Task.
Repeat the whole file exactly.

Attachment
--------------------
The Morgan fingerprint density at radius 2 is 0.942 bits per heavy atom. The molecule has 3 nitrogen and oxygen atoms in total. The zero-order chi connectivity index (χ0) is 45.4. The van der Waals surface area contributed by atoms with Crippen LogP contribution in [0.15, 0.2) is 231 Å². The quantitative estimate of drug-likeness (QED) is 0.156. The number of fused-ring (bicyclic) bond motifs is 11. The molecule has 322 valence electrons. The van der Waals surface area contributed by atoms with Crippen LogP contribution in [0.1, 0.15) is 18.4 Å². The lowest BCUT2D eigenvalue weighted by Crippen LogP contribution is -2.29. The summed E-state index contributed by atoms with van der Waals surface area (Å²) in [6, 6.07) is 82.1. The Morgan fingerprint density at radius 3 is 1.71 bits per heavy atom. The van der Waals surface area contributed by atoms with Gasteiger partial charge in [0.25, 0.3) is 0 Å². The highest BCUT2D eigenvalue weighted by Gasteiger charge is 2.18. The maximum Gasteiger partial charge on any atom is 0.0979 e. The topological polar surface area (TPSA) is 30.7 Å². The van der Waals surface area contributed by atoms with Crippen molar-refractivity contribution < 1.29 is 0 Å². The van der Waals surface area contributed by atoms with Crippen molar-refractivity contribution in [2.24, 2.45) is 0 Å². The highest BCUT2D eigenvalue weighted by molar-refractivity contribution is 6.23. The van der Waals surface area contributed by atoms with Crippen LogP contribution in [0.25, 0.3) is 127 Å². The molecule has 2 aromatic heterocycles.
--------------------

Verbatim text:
The Morgan fingerprint density at radius 2 is 0.942 bits per heavy atom. The molecule has 3 nitrogen and oxygen atoms in total. The zero-order chi connectivity index (χ0) is 45.4. The van der Waals surface area contributed by atoms with Crippen LogP contribution in [0.15, 0.2) is 231 Å². The quantitative estimate of drug-likeness (QED) is 0.156. The number of fused-ring (bicyclic) bond motifs is 11. The molecule has 322 valence electrons. The van der Waals surface area contributed by atoms with Crippen LogP contribution in [0.1, 0.15) is 18.4 Å². The lowest BCUT2D eigenvalue weighted by Crippen LogP contribution is -2.29. The summed E-state index contributed by atoms with van der Waals surface area (Å²) in [6, 6.07) is 82.1. The Morgan fingerprint density at radius 3 is 1.71 bits per heavy atom. The van der Waals surface area contributed by atoms with Gasteiger partial charge in [0.25, 0.3) is 0 Å². The highest BCUT2D eigenvalue weighted by Gasteiger charge is 2.18. The maximum Gasteiger partial charge on any atom is 0.0979 e. The topological polar surface area (TPSA) is 30.7 Å². The van der Waals surface area contributed by atoms with Crippen molar-refractivity contribution < 1.29 is 0 Å². The van der Waals surface area contributed by atoms with Crippen molar-refractivity contribution in [2.24, 2.45) is 0 Å². The highest BCUT2D eigenvalue weighted by molar-refractivity contribution is 6.23. The van der Waals surface area contributed by atoms with Crippen LogP contribution in [0.25, 0.3) is 127 Å². The molecule has 2 aromatic heterocycles.